California is officially in the midst of a major disaster with widespread wildfires currently raging across the nation’s most populous state. The three most destructive fires are the Camp Fire in the North, and Southern California’s Woolsey and Hill Fires. Meanwhile, smaller fires, called Eden, Mountaineer, and Alder, threaten parts of the Eastern Sierras.
Having been ignited nearly a week ago, firefighters are still struggling to contain them and to identify an exact cause of their genesis. In both Northern and Southern California, utility companies PG&E and SoCal Edison are being investigated for their potential roles in starting the massive flames.
Less than half an hour before the Camp Fire was first reported outside of Pulga, PG&E reported a transmission line outage near the fire’s origins. And in Southern California, firefighting officials placed their estimate for the Woolsey Fire’s beginning at the same place SoCal Edison reported a “circuit relayed out of a substation” two minutes before the blaze ignited.
While the rumors and evidence seem convincing, no official accusations have been brought forth against PG&E or SoCal Edison.
The Camp Fire
The Camp Fire, near the city of Chico, is now the deadliest and most destructive fire in state history. It takes the second title from the Tubbs Fire, which occurred only last year in Santa Rosa, about 100 miles from the current disaster.
The town of Paradise, California, which was home to a population of about 26,000, has been wiped off the map. As of Tuesday morning, approximately 118,000 acres had been scorched. A few days ago, firefighters guessed that, at its peak, the fire grew at the equivalent of one football field per second. 7,000 structures have been demolished, which includes about 6,500 single-family homes. The flames have forced more than 52,000 to evacuate including around 1,500 who are currently in shelters.
Sadly, the Camp Fire officially became the deadliest fire to strike California on Monday night when 13 sets of human remains were found which brought the death toll to 42. Well over 100 people statewide remain unaccounted for.
The Woolsey Fire
The Woolsey Fire has quickly garnered a lot of media attention because Woolsey is affecting many people in the Los Angeles area. High profile towns, like Malibu, have seen widespread evacuations, and flames are extending as far as the shores of the Pacific Ocean.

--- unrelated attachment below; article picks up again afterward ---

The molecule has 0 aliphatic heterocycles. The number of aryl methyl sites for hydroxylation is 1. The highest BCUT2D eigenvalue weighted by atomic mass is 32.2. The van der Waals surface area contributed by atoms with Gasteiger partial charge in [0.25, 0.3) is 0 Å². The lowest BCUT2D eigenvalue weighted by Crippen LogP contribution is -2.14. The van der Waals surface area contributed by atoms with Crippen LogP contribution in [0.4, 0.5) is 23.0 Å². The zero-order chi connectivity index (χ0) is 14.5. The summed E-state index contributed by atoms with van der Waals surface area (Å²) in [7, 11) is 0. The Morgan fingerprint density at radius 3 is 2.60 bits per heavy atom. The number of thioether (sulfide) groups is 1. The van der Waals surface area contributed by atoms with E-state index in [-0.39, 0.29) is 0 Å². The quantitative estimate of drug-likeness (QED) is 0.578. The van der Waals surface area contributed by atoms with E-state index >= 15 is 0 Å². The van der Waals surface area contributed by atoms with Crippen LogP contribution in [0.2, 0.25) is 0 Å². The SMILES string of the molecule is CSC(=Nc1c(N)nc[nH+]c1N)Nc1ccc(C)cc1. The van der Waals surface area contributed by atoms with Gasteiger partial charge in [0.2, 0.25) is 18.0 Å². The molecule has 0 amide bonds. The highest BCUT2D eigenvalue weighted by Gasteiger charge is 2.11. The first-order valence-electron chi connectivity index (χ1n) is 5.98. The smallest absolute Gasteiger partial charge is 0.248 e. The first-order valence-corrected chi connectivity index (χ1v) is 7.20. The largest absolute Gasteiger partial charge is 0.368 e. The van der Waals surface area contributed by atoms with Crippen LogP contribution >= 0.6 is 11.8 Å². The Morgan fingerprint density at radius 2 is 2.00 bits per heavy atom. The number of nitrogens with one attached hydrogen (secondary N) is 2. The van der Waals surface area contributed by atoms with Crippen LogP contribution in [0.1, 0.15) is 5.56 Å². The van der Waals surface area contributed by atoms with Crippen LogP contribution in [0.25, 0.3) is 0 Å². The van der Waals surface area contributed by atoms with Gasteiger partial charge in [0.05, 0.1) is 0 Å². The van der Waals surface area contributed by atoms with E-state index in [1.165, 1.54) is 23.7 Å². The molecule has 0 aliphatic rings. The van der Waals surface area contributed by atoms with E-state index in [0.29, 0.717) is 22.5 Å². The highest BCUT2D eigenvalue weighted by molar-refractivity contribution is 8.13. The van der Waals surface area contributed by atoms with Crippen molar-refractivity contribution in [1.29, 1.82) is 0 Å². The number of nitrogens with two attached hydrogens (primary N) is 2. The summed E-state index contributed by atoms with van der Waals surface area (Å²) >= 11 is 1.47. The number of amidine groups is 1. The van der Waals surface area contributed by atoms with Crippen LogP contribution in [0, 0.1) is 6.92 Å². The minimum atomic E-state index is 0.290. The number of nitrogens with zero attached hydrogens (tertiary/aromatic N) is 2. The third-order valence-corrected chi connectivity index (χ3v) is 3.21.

Two additional deaths have resulted from the Woolsey Fire, bringing the death toll across California to a shocking 44 people. 435 structures have already been burnt down while 57,000 other buildings are threatened by the fire’s path. Of the approximate 300,000 Californians that have been evacuated due to the fires, about 170,000 are from Los Angeles County where the Woolsey Fire continues its destruction.
Much of Malibu, part of the affected region, is a famously affluent region of Los Angeles. The destruction has touched the lives of celebrities like Gerard Butler, Robin Thicke, Miley Cyrus, and Neil Young, as each has lost their homes in the fire. The acting mayor of Malibu is also in the hospital after trying to save his home.
Both the Camp and Woolsey fires are about 30% contained as of Tuesday morning. Firefighters are worried Santa Ana winds (seasonal wind trends that are common to Southern California) could hit the Woolsey Fire with 60 to 70 mile per hour gusts which could spread the flames.
Some good news has surfaced as firefighters have made a great effort to contain the Hill Fire, which is now 85% extinguished after having burned about 4,550 acres. The firefighters battling the inferno are being praised as heroes for their continued determination to continue fighting in the face of the destruction. Some 55 firefighters in Northern California have lost their homes in the Camp Fire and yet are still reporting for duty. Meanwhile, about 3,500 firefighters, some of which have been deployed from outside of California, are working to stop the Woolsey blaze.
Conclusion and How to Help
While the two largest fires currently raging could have been caused by human neglect in utility companies, regardless of the source, wildfires in California have become a consistent issue. Already in 2018 California has seen about 1.68 million acres of land burned causing almost three billion dollars in damage.
Many scientists point to environmental changes and global warming as the number one contributing factor to the rise in wildfires. A decrease in rains and warmer temperatures have left some 129 million trees dead across California alone, filling the state with literal fuel for fires. While some people are quick to bring up that wildfires are part of the natural ecosystem of California, the number of recent wildfires have increased exponentially beyond that figure. Additionally, 84% of recent fires have begun as a result of human error or negligence.
For the time being, anyone can help with disaster relief for the victims of the California fires. Text REDCROSS to make a donation or call 1-800-RED-CROSS to send funds to Red Cross’s efforts. Additionally, Red Cross will be holding blood drives across the state for those willing to donate. Similarly, Airbnb’s Open Homes has seen hosts offering accommodation to victims, for free, for the remainder of the month. Already over 1,200 hosts in LA, Ventura, Santa Barbara, and San Diego counties have committed their homes to relief workers and displaced neighbors. Other major companies have also made sizable contributions including United Airlines, which has donated over $900,000 for wildfire relief funds in 2018 alone.